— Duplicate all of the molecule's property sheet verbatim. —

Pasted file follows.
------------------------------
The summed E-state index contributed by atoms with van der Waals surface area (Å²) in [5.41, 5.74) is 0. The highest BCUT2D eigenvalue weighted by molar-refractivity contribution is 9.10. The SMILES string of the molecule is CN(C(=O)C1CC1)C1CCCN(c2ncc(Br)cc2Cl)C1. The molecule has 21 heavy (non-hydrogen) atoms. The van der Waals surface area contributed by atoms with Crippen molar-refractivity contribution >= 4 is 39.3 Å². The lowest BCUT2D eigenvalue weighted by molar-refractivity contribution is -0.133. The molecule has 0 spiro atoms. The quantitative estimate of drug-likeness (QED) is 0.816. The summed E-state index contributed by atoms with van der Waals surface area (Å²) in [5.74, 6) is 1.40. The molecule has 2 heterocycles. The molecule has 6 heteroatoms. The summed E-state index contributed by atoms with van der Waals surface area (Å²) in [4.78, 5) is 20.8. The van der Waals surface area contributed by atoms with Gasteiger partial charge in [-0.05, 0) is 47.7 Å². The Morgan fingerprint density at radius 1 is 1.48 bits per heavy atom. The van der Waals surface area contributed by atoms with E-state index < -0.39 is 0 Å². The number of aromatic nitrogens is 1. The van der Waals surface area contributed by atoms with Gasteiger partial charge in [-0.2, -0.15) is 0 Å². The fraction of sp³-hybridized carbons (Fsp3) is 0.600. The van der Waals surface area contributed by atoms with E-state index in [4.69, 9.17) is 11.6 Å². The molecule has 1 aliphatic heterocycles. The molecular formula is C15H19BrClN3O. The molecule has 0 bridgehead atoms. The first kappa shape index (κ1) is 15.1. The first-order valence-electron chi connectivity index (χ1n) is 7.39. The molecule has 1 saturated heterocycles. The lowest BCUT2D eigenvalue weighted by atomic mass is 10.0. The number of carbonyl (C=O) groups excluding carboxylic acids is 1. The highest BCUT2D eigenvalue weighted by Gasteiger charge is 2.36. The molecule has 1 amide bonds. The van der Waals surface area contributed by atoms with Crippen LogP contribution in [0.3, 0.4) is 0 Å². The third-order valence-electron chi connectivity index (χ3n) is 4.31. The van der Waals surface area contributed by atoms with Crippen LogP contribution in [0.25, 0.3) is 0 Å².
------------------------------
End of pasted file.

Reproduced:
The summed E-state index contributed by atoms with van der Waals surface area (Å²) in [5.41, 5.74) is 0. The highest BCUT2D eigenvalue weighted by molar-refractivity contribution is 9.10. The SMILES string of the molecule is CN(C(=O)C1CC1)C1CCCN(c2ncc(Br)cc2Cl)C1. The molecule has 21 heavy (non-hydrogen) atoms. The van der Waals surface area contributed by atoms with Crippen molar-refractivity contribution >= 4 is 39.3 Å². The lowest BCUT2D eigenvalue weighted by molar-refractivity contribution is -0.133. The molecule has 0 spiro atoms. The quantitative estimate of drug-likeness (QED) is 0.816. The summed E-state index contributed by atoms with van der Waals surface area (Å²) in [5.74, 6) is 1.40. The molecule has 2 heterocycles. The molecule has 6 heteroatoms. The summed E-state index contributed by atoms with van der Waals surface area (Å²) in [4.78, 5) is 20.8. The van der Waals surface area contributed by atoms with Gasteiger partial charge in [-0.05, 0) is 47.7 Å². The Morgan fingerprint density at radius 1 is 1.48 bits per heavy atom. The van der Waals surface area contributed by atoms with E-state index < -0.39 is 0 Å². The number of aromatic nitrogens is 1. The van der Waals surface area contributed by atoms with Gasteiger partial charge in [-0.2, -0.15) is 0 Å². The fraction of sp³-hybridized carbons (Fsp3) is 0.600. The van der Waals surface area contributed by atoms with E-state index in [4.69, 9.17) is 11.6 Å². The molecule has 1 aliphatic heterocycles. The molecular formula is C15H19BrClN3O. The molecule has 0 bridgehead atoms. The first kappa shape index (κ1) is 15.1. The first-order valence-electron chi connectivity index (χ1n) is 7.39. The molecule has 1 saturated heterocycles. The lowest BCUT2D eigenvalue weighted by atomic mass is 10.0. The number of carbonyl (C=O) groups excluding carboxylic acids is 1. The highest BCUT2D eigenvalue weighted by Gasteiger charge is 2.36. The molecule has 1 amide bonds. The van der Waals surface area contributed by atoms with Crippen LogP contribution in [0.3, 0.4) is 0 Å². The third-order valence-electron chi connectivity index (χ3n) is 4.31. The van der Waals surface area contributed by atoms with Crippen LogP contribution in [0.25, 0.3) is 0 Å².